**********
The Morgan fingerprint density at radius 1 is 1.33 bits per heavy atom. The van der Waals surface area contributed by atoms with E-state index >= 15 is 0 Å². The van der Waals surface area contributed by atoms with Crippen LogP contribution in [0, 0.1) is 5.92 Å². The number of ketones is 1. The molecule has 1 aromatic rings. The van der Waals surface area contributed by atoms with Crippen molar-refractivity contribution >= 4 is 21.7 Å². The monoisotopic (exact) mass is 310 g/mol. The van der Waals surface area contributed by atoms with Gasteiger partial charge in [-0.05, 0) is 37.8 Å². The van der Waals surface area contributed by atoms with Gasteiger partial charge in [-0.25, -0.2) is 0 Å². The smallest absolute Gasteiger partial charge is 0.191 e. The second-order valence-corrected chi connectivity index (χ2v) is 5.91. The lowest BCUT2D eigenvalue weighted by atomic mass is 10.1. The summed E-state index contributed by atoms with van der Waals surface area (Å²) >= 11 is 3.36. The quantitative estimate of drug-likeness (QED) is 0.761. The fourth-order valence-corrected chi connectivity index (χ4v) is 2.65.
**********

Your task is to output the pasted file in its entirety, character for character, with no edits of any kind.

The Morgan fingerprint density at radius 1 is 1.33 bits per heavy atom. The van der Waals surface area contributed by atoms with E-state index >= 15 is 0 Å². The van der Waals surface area contributed by atoms with Crippen LogP contribution in [0, 0.1) is 5.92 Å². The number of ketones is 1. The molecule has 1 aromatic rings. The van der Waals surface area contributed by atoms with Crippen molar-refractivity contribution >= 4 is 21.7 Å². The monoisotopic (exact) mass is 310 g/mol. The van der Waals surface area contributed by atoms with Gasteiger partial charge in [-0.05, 0) is 37.8 Å². The van der Waals surface area contributed by atoms with Gasteiger partial charge in [-0.25, -0.2) is 0 Å². The smallest absolute Gasteiger partial charge is 0.191 e. The second-order valence-corrected chi connectivity index (χ2v) is 5.91. The lowest BCUT2D eigenvalue weighted by atomic mass is 10.1. The summed E-state index contributed by atoms with van der Waals surface area (Å²) >= 11 is 3.36. The quantitative estimate of drug-likeness (QED) is 0.761. The fourth-order valence-corrected chi connectivity index (χ4v) is 2.65.